Various online and mainstream media reports have not reported any dissatisfaction by either the victim or her mother about plea deal at the time it was entered. And, in fact, in a 2008 Newsday article, the victim told the author of the article Glenn Thrush that Clinton was “just doing her job”  in defense of the accused rapist and that he, like all criminal defendants, enjoyed a “right to be defended in court.” That understanding attitude was probably shaped by the fact that she was then in an Arkansas prison serving her own drug-related sentence.

This begs the question about why Rogin made no attempt discuss the role of the prosecutor and judge in this case. Instead, he elected impugn Clinton’s motives in her pre-trial and post-trial handling of the case. Clinton had one allegiance in the case: an uncompromising duty to prepare the best defense possible for her client, even if she believed him to be guilty. And she diligently fulfilled that duty by securing an expert to polygraph her client, by contacting and hiring a nationally renowned expert who found flaws in the physical evidence gathered by police investigators, and by investigating the victim’s background which was littered with false allegations of sexual assault. Clinton owed no allegiance to this alleged victim. Her sole allegiance rested in her duty to defend her client to the best of her abilities and within the parameters of her ethical responsibilities. She did precisely that.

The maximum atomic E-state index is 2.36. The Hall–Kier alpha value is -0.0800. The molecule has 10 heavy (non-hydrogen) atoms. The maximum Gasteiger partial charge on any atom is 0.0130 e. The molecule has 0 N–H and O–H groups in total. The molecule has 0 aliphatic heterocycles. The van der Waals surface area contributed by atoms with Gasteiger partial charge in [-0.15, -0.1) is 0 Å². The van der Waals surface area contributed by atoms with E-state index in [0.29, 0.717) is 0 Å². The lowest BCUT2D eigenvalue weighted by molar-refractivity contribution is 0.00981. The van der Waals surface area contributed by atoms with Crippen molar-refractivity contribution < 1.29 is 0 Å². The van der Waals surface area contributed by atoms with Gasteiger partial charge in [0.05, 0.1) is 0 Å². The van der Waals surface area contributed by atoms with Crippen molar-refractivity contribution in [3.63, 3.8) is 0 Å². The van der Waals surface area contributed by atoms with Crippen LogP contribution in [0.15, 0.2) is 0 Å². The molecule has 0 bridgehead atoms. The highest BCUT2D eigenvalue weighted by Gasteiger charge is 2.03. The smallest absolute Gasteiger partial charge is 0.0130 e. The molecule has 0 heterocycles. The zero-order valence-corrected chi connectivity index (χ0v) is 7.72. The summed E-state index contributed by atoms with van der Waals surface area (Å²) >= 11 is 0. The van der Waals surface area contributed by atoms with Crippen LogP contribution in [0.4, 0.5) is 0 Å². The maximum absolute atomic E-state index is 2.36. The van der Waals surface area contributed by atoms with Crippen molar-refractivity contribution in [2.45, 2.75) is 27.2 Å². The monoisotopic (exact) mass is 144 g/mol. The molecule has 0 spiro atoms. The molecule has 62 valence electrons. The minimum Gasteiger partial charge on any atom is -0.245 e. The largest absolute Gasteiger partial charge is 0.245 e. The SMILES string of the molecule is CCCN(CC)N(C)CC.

The Rogin article gives the victim’s current voice credibility. He suggests that Clinton should have been prescient enough in 1975 to know she would make a possible 2016 presidential bid in which women’s issues would play a significant role, and therefore, should have sold her male client down the proverbial river and represented the interests of the alleged female victim instead. Such an implication, regardless of how slight, is “yellow journalism” at best and attempted political character assassination at worse.  It would have also violated Clinton’s role as an officer of the court, a licensed attorney and trusted advocate.  In fact, had Clinton violated her professional duty it would have demonstrated a complete lack of respect for her position and would have made her an unsuitable candidate for President, a position that often requires tough decisions and the ability to comply with the sworn duty to preserve, protect and defend the Constitution of the United States.

Josh Rogin may be an excellent journalist on national security and political issues It is abundantly clear, however,  that The Daily Beast correspondent understands very little about the workings of the criminal justice system, especially when it comes to the duty an attorney owes to his/her client. It is not our intent to get involved in the politics of what the conservative website Free Beacon has dubbed “The Clinton Tapes.” But when an attorney’s duty-bound handling of a criminal case becomes political fodder, we should all speak up for our profession.